A spaceship, a stage, a prison, a museum, a sanctuary: they call it a chapel. The midday Texas climate that consistently reaches over 100 degrees in summer temperatures sears the skin and engulfs the lungs with thick, hot air, making it hard to breathe. The gulf coast humidity stops when you walk through the solid black doors and into a small glass-walled foyer. I am sitting. Directly in front of me is a triptych of black paintings. The sweat that drips down my temples and my back cools my body at an accelerated rate in this air-conditioned space. The lighting is engineered by a skylight and the clouds that pass the bright sun outside. I am standing. Directly in front of me is a triptych of paintings that contain dark, purplish hues. The room is an imperfect octagon. The windows are huge canvasses—the largest 15 by 11 feet. The benches are minimal and informally, though neatly, arranged. Their deep brown color flows uninterrupted into the gray floor tiles and the black meditation mats. I am sitting. Directly in front of me is a triptych of paintings with subtle color differences that wash across every inch, undulating on the surface and into the expanse.
The gray stucco, the barren benches, and the soft greeting of the attendant all imbue silence as a value here. The space isn’t void of sound—an impossible task in a space whose function is to gather people. No, the value of silence the Rothko Chapel provides exists elsewhere, in thought, where waves and decibels cannot determine if one has succeeded in finding a state of silence. In his book Silence: In the Age of Noise, explorer Erling Kagge describes this silence as an “idea” or “a notion.”1 He says, “The silence around us may contain a lot, but the most interesting kind of silence is the one that lies within. A silence which each of us must create.”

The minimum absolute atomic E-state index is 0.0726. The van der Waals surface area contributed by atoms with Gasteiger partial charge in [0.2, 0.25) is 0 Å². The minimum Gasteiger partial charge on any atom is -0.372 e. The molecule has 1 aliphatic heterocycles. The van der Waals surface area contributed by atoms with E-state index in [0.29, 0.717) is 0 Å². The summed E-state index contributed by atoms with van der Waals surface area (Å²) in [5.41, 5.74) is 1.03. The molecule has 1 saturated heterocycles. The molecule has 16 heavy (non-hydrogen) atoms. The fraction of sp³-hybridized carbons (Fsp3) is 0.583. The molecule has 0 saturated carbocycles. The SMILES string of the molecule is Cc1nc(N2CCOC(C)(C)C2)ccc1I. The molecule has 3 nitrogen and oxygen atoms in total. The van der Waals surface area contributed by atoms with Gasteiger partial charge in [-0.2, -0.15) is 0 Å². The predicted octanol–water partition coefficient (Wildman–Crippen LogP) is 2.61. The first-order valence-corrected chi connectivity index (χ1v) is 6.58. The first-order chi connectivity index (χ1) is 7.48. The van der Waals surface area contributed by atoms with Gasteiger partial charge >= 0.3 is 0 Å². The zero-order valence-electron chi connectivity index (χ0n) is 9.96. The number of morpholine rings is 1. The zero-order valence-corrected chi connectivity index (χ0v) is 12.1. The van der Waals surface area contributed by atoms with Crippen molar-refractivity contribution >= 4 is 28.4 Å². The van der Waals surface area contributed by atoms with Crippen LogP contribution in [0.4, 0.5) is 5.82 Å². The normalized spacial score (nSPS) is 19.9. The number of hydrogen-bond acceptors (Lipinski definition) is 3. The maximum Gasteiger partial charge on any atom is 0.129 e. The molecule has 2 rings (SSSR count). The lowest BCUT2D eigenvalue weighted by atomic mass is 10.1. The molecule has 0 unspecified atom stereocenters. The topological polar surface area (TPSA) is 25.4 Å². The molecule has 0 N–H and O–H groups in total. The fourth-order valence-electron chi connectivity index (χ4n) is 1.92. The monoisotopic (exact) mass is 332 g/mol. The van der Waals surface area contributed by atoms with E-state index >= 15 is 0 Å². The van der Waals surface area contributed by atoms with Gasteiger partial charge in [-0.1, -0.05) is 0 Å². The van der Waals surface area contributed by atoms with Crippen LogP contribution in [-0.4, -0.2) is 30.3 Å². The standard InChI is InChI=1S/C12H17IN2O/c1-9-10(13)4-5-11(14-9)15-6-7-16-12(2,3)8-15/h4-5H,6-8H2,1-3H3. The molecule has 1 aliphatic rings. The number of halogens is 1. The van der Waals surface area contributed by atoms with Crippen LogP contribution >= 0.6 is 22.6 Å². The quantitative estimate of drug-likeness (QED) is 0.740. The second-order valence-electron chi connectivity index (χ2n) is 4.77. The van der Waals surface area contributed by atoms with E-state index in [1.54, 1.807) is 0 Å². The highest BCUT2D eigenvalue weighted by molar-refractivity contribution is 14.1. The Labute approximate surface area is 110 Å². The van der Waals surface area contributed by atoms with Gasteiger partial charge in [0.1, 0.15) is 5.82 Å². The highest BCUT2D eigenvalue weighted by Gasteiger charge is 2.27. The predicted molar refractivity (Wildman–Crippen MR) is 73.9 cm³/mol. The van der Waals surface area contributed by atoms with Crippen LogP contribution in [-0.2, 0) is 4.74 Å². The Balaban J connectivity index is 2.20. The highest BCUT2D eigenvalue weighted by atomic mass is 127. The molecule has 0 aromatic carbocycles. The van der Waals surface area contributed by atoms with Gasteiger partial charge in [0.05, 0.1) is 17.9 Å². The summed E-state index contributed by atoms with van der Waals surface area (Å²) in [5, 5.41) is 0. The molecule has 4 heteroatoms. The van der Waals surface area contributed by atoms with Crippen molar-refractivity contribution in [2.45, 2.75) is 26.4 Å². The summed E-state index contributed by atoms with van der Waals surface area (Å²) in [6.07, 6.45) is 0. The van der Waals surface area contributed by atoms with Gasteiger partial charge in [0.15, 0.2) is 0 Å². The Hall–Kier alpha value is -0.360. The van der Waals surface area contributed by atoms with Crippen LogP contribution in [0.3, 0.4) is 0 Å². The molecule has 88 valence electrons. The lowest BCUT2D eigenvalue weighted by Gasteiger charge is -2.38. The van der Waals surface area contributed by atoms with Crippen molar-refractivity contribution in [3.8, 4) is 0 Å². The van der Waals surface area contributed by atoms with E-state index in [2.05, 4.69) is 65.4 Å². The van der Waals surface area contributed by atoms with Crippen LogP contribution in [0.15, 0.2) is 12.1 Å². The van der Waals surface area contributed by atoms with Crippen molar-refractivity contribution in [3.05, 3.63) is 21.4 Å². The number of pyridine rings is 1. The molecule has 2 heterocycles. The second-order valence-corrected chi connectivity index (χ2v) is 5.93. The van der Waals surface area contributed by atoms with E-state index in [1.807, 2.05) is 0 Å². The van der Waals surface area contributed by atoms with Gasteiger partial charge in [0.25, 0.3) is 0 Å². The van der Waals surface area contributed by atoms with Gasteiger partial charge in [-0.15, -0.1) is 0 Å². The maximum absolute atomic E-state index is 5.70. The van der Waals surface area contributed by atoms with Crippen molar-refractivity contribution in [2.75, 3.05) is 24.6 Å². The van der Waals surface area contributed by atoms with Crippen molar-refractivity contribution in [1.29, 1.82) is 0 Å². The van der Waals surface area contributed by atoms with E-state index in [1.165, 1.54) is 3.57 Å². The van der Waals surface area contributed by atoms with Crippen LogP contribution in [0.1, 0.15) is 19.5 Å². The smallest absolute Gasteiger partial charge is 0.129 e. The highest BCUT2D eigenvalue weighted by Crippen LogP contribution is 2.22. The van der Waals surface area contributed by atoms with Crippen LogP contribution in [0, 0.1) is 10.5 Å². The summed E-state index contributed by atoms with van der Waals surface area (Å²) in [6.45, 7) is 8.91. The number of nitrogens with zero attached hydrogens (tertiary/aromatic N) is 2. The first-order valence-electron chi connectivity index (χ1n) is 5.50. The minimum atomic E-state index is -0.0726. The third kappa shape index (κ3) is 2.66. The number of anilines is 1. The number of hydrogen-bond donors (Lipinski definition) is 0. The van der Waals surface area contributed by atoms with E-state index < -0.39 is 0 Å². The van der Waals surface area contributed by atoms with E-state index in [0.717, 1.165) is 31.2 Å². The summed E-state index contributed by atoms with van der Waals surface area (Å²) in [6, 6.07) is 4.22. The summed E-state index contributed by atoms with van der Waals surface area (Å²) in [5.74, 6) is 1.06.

The silence within is a state of being. It can be described as a daydream, a trance, a contemplation or meditation. It is a state of reverie. Kagge describes this while traversing the unexplored landscape. The Rothko Chapel hopes its visitors can reach this state while surrounded by the architecture and pigment washes of Rothko’s paintings.
Commissioned as a Catholic meditative space by philanthropists John and Dominique de Menil in 1964, the Rothko Chapel is designed expressly for quiet reflection. Rothko was selected for the project, in part, because of his insistence on the spiritual character of his work and, knowing that he had long desired a space dedicated to his paintings, the de Menils let him design the building himself. Rothko completed the paintings in 1967 although the building would not open until one year after his death in 1971. By this time, the character of the chapel had evolved, having been given an interdenominational designation. The precise nature of the space, as both an artwork and a chapel, as well as the narratives of its development mean that the Rothko Chapel has few, if any, equivalents. Its status is, in many ways, a kind of heterotopia. The space might be compared to a hospital garden where meandering paths enable one to wander and get lost among the foliage. Or to a university atrium, where one might sit and ruminate in the time between lessons. Inscribed in the architecture is an idea that reverie emerges not from distraction, but through introspection, and is a consequence of a psychical need.